A judge is expected to rule on March 21 on whether to suppress evidence in the case of a 23-year-old mother charged in connection with the death of her young son.
Meagan Work, a former Leander High School student first arrested in 2014 after the remains of her 2-year-old son, Colton Brandt Turner, were found in a shallow grave in South Austin, has argued that statements made after her arrest should be inadmissible.
Her defense rests on the assertion that she was improperly questioned by Cedar Park Police, including Detective Chris Dailey, whose work on the Greg Kelley case has come under fire and resulted in Kelley’s release from prison.
Travis County District Court Judge David Wahlberg previously agreed with the defense’s assertion that her arrest was unconstitutional, but that ruling was overturned upon appeal by the prosecution.
In a pre-trial hearing Jan. 30, Wahlberg said he will review additional evidence before announcing his decision on March 21. However, he said he agreed Work should have been taken before a magistrate in 2014 on a misdemeanor charge for lying to officers. If that had happened, she could have been released from jail on a personal bond and released from custody, he said.
“I agree the police department was trying to locate the child,” Wahlberg has said. “That doesn’t excuse not taking her before a magistrate.”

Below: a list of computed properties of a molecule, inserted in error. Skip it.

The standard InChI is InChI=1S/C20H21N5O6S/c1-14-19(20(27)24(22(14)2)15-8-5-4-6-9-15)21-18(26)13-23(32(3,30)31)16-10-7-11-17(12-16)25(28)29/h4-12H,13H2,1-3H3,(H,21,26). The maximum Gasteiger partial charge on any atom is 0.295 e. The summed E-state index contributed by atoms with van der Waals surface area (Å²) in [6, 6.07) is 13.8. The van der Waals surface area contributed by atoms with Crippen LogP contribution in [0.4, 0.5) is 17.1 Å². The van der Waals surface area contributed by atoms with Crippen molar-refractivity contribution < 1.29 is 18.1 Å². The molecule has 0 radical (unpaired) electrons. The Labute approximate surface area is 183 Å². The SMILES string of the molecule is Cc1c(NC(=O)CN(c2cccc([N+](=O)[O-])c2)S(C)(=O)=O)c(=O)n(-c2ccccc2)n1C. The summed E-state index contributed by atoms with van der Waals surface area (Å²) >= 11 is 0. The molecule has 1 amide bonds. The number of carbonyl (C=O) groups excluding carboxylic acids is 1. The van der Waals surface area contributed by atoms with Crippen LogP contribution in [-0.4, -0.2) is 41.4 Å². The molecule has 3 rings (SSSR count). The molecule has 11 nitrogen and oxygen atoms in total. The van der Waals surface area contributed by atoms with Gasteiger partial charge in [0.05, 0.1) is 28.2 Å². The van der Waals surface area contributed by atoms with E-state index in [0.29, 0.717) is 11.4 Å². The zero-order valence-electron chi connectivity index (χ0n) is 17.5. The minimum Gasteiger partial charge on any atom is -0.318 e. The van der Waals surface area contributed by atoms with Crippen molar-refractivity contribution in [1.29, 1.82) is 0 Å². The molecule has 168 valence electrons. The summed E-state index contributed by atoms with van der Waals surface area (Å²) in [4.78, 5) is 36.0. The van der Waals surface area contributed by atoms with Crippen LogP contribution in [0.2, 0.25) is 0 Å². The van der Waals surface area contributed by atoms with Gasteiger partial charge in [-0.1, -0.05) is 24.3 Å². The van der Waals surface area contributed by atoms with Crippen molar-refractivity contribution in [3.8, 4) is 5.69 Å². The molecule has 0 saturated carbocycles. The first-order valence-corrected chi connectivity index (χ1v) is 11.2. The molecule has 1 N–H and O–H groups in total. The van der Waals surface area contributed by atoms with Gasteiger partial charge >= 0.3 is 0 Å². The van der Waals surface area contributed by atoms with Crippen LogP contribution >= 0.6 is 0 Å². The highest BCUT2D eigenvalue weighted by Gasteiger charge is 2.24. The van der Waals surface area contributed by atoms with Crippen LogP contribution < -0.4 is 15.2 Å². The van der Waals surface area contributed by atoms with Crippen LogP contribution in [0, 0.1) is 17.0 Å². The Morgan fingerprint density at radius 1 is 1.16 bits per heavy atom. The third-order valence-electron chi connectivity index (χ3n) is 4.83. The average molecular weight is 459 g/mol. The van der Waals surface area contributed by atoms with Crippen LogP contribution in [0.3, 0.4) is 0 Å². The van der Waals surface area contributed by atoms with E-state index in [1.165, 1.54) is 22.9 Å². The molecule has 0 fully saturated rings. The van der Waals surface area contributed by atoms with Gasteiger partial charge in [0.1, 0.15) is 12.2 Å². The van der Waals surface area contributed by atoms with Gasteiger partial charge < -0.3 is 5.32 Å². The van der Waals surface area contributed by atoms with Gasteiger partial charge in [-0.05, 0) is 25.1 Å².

Work’s trial is scheduled to begin May 7.
The Meagan Work case began with a search for Colton on Sept. 10, 2014, after officers received an anonymous tip advising that they check into the welfare of the boy after several photos were seen on Facebook showing cuts and bruises. Three days later, officers from several law enforcement agencies converged on a wooded area in south Austin where Colton’s body was later recovered.
The Austin Police Department took over the case after the remains were found, beginning an investigation into the circumstances of Colton’s death.
Work and her boyfriend Michael Brandt Turner — who is Colton’s namesake but not his biological father — maintained that the boy was injured by accident and died later after having a seizure.
Police initially arrested the pair on charges of tampering with evidence in the case, pending the investigation into the cause of death. Investigators found positive identification of the remains, and a statement from one of Work’s former co-workers resulted in new charges.
The witness told police that he saw Work shake the boy forcefully, then slam his head against the interior of the passenger door before throwing him in the back of the truck. At a press conference, investigators were asked why murder charges were not filed in the case.
Work has pleaded not guilty to her charges of tampering with physical evidence and injury to a child, and refused the prosecution’s offer for a 50-year prison sentence. Her boyfriend, Michael Turner, was sentenced to 20 years after pleading guilty in 2016 to injury to a child by reckless omission.